Orthokeratology : Compendium of latest research


Microbial Flora of Tears of Orthokeratology Patients, and Microbial Contamination of Contact Lenses and Contact Lens Accessories.

This Hong Kong study assessed 41 short-sighted overnight ortho-k corrective lens wearers aged between 8 and 36 through regular eye checks over a period of eight weeks to see whether wearing this type of lens only while sleeping was susceptible to a greater risk of infection than conventional daytime contact lenses. The results showed that those wearers who observed a consistently high standard of hygiene in lens cleaning and storage revealed no evidence of infection. Those whose lens cleaning and storage regime was inconsistent or not of a sufficiently high quality did reveal evidence of bacterial infection but this was resolved by improved lens hygiene. In particular, effective daily disinfecting of lenses after overnight wear using an appropriate lens cleaning solution and regular replacement of lens storage cases minimised the risk of any bacterial infection arising.     
ABSTRACT: Purpose: The purpose of this study is to determine if there are changes in the ocular flora of overnight orthokeratology (ortho-k) patients, and the levels of contamination of their lenses and lens accessories, and to correlate compliance with levels of contamination.

METHOD: Normal ocular flora of 41 subjects was determined twice before commencing ortho-k lens wear by culture of the lower conjunctiva. Further specimens were collected on six follow-up visits after beginning lens wear, as were samples from their lenses, cases, and suction holders. A questionnaire on lens care was administered after the fifth visit.

RESULTS: Three subjects provided conjunctival samples yielding Staphylococcus aureus on one occasion before lens wear, one being positive for this organism after beginning lens wear. Of 38 subjects yielding no growth or only normal eye flora before use, 28 remained free of ocular pathogens after beginning lens wear. Only four subjects had positive cultures on more than one occasion after lens wear. There was no significant difference in isolation levels of pathogens with lens wear (p = 0.423) culture of 54% of subjects yielded no growth or normal flora only; lenses of 16 subjects yielded potential pathogens, including three subjects contaminated on more than one occasion. Lens isolates did not match the organisms transiently colonizing the eye. Lens case, the most frequently contaminated item, was associated with lens contamination (p < 0.001), the same organism being isolated from both items in 11 subjects. Lens suction holder was less frequently contaminated.Neither lens case nor suction holder contamination was associated with isolates from the eye. Reported good compliance correlated with lack of contamination in all but one subject. The most frequent breaches in the lens care protocol were failure to clean, disinfect, and replace the lens case.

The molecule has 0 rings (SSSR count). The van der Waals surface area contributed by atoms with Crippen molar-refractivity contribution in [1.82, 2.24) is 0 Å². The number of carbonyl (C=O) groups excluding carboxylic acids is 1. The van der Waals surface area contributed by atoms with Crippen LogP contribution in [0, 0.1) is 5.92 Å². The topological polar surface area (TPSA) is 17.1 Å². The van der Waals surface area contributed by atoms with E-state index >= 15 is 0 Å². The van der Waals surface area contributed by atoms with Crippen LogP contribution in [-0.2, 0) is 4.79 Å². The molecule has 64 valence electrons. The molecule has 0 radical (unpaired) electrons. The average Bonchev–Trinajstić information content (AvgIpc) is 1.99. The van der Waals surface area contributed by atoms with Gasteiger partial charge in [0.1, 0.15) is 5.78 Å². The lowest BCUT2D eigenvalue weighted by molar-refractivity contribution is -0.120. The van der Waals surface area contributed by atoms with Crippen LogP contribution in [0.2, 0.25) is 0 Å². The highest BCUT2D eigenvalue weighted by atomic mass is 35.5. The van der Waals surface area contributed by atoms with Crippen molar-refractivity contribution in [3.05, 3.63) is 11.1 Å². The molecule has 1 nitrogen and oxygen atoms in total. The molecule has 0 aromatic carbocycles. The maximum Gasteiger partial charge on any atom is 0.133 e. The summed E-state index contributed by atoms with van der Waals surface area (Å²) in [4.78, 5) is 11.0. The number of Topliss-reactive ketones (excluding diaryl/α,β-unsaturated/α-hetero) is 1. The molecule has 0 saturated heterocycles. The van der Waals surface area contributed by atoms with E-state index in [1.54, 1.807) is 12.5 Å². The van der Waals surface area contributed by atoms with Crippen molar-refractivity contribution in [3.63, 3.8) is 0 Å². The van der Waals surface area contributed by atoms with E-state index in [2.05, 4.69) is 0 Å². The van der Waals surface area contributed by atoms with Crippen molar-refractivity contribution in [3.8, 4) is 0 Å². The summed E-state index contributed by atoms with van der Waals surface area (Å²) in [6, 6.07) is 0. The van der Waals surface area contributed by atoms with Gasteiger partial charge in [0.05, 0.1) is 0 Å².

CONCLUSION: Ocular flora was not altered by ortho-k lens wear over an extended period, and patients remained free of infection. Contaminants identified were generally of a transient nature.Most patients had significant contamination of at least one item, most frequently the lens case. Lens case isolates were significantly associated with those from the lens. The majority of patients reporting good compliance had low or no contamination of their lenses and accessories.(C) 2005 American Academy of Optometry 

June 2005, Optometry and Vision Science BOOST, MAUREEN V. PhD, FIBMS; CHO, PAULINE PhD, FAAO  

For full article go to: Optometry and Vision Science



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